Included in the production run of 54 Vickers VC10s and Super VC10s were 14 transports for the RAF which combined features of both variants. Apart from having the short VC10 fuselage, almost all engineering features of the VC10 C.Mk 1 were those of the Super VC10, including uprated engines, stronger structure, wet (integral tank) fin, extended leading edge and increased gross weight.
To meet RAF requirements the C.Mk 1 also had an Artouste auxiliari power unit fitted in the tail, a large cargo door and a floor strengthened for heavy freight.
Thirteen aircraft (the 14th being an RB.211 engine test-bed) were fitted with inflight-refuelling probes and, between 1991 and 1992, these gained a Mk 32 HDU (hose-drum unit) beneath each outer wing. Known as VC10 C.Mk 1Ks these dual-role tanker/transports continue to give exemplary service with No10.
To meet the RAF's need for tankers, No101 received nine former civil aircraft completely rebuilt by BAe Bristol. Five British Airways VC10s became VC10 K.Mk 2 tankers and four East African Model 1154 Supers became VC10 K.Mk 3 tankers. The RAF bought the last 14 British Airways Supers, three of which were cannibalized and the rest stored for possible conversion into tankers at a later date.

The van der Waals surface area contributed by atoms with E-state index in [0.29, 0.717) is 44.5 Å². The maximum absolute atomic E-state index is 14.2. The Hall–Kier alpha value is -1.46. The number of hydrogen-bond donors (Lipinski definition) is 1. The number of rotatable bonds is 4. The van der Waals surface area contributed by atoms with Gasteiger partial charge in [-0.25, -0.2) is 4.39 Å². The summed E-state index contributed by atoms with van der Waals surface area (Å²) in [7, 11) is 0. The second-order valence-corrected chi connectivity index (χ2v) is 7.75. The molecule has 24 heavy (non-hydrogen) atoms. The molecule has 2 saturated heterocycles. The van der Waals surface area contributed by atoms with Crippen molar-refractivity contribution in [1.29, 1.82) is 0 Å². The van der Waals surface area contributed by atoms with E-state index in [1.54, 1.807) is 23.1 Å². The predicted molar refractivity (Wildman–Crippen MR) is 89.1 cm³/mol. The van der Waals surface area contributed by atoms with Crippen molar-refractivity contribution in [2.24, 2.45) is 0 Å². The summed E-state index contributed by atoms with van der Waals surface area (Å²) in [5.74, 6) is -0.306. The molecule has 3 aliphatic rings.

On 30 July 1993, the first of five VC10 K.Mk 4s, converted from the stored airframes, was flown for the first time. These triple-point tankers do not have extra fuel tanks and are used for short-range operations. The K.Mk 2 and K.Mk 3 were generally brought to C.Mk 1 standard, but have no passenger windows and sealed-cargo doors. Five large double-skinned tanks were added above the floor, and three HDUs installed, a Mk 17B in the rear fuselage and a Mk 32 under each outer wing. The VC10 served during the 1991 Gulf War and during NATO operation Allied Force against Serbia in 1999.